As research polls go, it was pretty remarkable. The Pew Research Centre poll released recently tells of a more frightening and insecure world with American in it. That’s revealing, since the United States has been central to the economic, military, trade and intellectual global frameworks since the Second World War.
A look at the numbers reveals just how much things have changed. When asked whether U.S. power and influence formed a major threat to their respective nations, the responses were troubling. The same question was asked in an earlier poll from 2013 and reveals an interesting comparison.
DO YOU SEE U.S. POWER AND INFLUENCE AS A THREAT TO YOUR COUNTRY?
- Germany (2013) – 19% (2018) – 49%
- France (2013) – 20% (2018) – 49%
- Japan (2013) – 49% (2018) – 66%
- Britain (2013) – 22% (2018) – 37%
- Israel (2013) – 9% (2018) – 15%
- South Africa (2013) – 24% (2018) – 42%
- Russia (2013) – 37% (2018) – 43%
And Canada? Five years ago, some 23% of respondents worried about American influence; by 2018 that number had risen to 46%.
It’s easy to blame the Trump presidency for the steep rise in these numbers, but the climb was even apparent during the Obama years. Either way, the world is now keeping a cautious distance from the waning influence of the United States and actions are already underway by many of these same countries to plan a post-American world order.
Today is Abraham Lincoln’s birthday (February 12, 1809). For millions he is perhaps best known for what many believe to be the greatest speech in American history – the Gettysburg Address. It couldn’t be classified as political, militant or social, because it was greater than all that and transcended the urgency of the age. Abraham Lincoln uttered it on perhaps the greatest battlefield of the Civil War even as bodies from that carnage were still being identified and buried. He wasn’t even the key speaker. That task was left to Edward Everett, president ofvHarvard University who spoke for two hours – an eloquent effort. Lincoln, however, spoke for two minutes – 241 words – and when it was all over, Everett informed him, “I should be glad, if I could flatter myself that I came as near to the central idea of the occasion, in two hours, as you did in two minutes.”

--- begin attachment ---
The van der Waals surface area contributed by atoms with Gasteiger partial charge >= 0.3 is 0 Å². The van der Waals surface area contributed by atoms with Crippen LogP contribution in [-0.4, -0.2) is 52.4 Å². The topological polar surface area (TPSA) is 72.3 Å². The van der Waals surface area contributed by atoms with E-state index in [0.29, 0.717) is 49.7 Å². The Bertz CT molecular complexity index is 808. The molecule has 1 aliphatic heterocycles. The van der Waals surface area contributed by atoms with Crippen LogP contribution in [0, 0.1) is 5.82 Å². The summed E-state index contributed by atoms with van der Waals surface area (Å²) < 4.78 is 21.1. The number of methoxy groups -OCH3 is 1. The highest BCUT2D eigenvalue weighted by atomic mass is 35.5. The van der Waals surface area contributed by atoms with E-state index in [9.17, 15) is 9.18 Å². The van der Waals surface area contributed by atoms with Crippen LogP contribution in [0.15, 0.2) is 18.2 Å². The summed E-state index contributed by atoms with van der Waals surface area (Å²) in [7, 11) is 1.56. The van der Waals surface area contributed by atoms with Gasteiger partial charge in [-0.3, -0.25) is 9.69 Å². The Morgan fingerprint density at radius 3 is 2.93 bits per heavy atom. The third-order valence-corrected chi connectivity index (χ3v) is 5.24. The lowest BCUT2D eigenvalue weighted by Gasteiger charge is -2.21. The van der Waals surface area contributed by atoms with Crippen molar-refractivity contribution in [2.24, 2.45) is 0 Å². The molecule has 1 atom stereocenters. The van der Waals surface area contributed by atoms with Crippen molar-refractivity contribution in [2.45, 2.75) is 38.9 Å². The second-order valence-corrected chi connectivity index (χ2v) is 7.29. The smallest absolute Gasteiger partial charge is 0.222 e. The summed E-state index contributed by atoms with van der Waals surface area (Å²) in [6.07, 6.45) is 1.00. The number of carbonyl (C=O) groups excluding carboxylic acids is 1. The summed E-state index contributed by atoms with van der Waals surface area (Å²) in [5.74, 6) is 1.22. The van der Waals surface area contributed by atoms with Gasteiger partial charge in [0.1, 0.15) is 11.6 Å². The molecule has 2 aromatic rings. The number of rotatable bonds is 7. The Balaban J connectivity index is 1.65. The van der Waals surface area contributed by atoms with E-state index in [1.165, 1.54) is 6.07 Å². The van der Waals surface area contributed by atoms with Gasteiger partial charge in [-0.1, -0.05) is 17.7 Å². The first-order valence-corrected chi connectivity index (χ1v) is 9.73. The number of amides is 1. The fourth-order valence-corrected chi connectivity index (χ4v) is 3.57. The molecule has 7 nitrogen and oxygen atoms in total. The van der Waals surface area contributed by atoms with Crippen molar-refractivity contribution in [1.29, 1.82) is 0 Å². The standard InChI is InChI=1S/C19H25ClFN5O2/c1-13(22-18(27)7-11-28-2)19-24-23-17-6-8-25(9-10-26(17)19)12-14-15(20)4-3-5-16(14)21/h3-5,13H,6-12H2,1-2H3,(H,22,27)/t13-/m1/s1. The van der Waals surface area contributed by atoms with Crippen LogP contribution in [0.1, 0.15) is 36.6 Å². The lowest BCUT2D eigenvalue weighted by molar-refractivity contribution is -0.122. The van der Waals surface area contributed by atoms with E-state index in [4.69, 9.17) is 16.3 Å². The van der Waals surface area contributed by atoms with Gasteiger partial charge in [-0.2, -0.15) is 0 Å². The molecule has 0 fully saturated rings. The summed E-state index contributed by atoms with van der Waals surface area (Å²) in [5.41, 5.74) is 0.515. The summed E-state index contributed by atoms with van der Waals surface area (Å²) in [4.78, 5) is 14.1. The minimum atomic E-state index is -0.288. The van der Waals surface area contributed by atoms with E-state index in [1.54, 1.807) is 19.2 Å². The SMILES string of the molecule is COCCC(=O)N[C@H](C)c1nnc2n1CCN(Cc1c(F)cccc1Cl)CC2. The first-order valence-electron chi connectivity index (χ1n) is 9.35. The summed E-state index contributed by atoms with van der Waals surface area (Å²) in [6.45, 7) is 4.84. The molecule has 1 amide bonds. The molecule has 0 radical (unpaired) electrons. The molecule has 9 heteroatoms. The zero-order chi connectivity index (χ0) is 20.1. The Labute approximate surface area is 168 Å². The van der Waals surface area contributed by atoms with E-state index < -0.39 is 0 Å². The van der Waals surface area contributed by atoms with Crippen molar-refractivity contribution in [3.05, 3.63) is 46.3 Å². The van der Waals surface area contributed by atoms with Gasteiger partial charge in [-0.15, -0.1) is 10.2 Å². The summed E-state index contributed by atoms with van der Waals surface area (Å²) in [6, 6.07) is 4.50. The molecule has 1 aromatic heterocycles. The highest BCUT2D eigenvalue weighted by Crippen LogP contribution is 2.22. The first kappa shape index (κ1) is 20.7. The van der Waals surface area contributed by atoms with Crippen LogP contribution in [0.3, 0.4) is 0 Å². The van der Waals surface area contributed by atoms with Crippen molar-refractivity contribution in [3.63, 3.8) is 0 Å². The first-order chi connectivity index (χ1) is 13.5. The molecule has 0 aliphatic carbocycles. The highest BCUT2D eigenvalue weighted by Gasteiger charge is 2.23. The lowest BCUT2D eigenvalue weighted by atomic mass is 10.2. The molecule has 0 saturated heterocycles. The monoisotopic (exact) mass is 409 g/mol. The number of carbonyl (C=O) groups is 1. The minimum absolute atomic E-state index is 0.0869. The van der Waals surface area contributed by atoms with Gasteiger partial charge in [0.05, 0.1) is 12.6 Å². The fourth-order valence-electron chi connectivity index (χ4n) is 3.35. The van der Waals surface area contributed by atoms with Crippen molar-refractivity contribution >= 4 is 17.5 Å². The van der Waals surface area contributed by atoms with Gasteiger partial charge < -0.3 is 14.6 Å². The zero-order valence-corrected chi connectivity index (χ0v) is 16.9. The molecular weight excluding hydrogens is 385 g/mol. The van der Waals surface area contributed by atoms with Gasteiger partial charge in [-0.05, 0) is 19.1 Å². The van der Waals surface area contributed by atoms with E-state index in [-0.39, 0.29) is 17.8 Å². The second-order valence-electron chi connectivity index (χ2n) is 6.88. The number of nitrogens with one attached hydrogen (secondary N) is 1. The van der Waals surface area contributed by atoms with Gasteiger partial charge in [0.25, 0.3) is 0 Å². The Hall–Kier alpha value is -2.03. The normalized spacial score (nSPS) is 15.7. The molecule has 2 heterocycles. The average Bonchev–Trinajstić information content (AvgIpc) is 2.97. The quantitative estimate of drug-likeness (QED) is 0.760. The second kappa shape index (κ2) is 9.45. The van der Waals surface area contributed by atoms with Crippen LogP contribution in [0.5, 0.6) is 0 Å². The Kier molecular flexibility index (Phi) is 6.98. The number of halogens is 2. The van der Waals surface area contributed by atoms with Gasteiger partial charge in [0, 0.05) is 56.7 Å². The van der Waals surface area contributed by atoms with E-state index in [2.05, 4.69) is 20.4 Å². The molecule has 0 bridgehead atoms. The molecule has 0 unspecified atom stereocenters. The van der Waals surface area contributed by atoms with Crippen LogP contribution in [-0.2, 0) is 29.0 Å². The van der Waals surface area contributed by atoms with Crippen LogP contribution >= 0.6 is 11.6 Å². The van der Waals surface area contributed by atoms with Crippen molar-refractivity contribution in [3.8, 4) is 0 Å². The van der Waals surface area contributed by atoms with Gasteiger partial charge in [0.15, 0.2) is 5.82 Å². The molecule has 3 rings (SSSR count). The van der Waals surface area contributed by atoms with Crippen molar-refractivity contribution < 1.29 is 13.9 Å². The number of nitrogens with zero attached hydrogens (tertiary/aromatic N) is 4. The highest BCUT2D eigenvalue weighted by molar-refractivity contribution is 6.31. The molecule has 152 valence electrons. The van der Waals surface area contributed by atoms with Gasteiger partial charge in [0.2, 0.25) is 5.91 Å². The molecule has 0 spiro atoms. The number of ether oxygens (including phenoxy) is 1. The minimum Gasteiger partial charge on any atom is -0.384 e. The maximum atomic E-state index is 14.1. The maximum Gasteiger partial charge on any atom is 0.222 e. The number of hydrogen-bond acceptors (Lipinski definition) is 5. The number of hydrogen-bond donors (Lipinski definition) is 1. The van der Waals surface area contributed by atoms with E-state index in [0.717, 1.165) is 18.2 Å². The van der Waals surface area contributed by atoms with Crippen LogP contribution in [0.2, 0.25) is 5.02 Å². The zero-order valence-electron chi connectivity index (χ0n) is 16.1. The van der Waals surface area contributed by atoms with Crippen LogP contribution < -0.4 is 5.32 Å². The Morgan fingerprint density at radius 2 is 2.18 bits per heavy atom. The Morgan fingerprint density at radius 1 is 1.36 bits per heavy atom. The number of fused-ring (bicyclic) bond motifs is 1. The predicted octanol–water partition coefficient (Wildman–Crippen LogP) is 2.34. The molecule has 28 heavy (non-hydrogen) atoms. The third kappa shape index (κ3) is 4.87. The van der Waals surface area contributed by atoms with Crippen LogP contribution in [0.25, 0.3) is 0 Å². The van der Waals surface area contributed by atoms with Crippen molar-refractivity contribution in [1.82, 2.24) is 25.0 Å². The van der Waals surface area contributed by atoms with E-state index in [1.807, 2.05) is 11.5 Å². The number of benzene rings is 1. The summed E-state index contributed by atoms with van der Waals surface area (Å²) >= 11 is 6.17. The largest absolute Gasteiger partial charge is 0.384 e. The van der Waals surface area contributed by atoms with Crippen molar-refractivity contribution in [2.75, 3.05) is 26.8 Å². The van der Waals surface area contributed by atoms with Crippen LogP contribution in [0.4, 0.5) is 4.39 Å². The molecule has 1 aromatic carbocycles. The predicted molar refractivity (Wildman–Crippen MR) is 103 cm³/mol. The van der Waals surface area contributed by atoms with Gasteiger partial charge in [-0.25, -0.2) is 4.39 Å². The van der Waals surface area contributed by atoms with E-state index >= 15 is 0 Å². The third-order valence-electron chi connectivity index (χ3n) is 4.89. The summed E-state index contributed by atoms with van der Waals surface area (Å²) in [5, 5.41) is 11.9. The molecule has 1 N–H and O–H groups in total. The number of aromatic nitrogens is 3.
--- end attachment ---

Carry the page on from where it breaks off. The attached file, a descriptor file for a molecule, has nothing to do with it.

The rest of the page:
Lincoln’s address was full of remarkable insight, scope and logic. Reading it again, Lincoln’s grasp of America’s universal importance is extraordinary.
That was likely a good thing, since the broader world was in tumult and keenly watching the American experiment in democracy – much as is happening now. Battles were taking place for the very soul of Poland, Turkey, Greece, Italy, Spain and France. Even in China, with its own cultural problems, people were hearing and reading of Lincoln. It seemed as though everywhere in the world average citizens wanted significant new political reform that would permit them greater input and access.
Abraham Lincoln understood just how important his words were to be. With a restive world in a collective state of doubt as to whether America’s great experiment at democracy due to its civil war and divided citizenry would succeed, the American president knew he had to offer a perspective that would go past his country’s shores. With almost the entirety of Europe skeptical of the American scene, Lincoln had to remind them of his nation’s importance to the hope and future of the world. That’s why his brief speech involved sentences addressed to the global doubters.
“The world will little note nor long remember what we say here; but it can never forget what they did here … That the nation shall, under God, have a new birth of freedom, and that government of the people, by the people, for the people, shall not perish from the earth.”
It’s hard to imagine words and reasonings like these originating from the White House today. America is in retreat, out of fear, protectionism and ideology. When its top political leader talks more about walls, segregation, America First, tariffs, as opposed to allies, global collaboration, defending the vulnerable through military alliances, or peace, then it is inevitable that the world will grow more cautious of its influence.
Lincoln knew on that day, 156 years ago in Gettysburg, that if America couldn’t live up to its own ideals of freedom, prosperity and happiness, its remarkable promise and leadership would dim and wane, leaving the rest of the world to turn away – just as it is doing now.
As America’s historic neighbour, sharing the longest peaceful border in the world, Canada is feeling the inclination to move on in search of other suitors. There is sense in this, but our neighbour’s self-inflicting course of action in recent years might yet turn around, as the spirit of Lincoln is once again discovered. We must do all that we can to assist in that reformation by waiting patiently, enduring insults and keeping doors open. There is too much to lose by walking away from a friend of great capacity and compassion who yet yearns to create a new birth of freedom.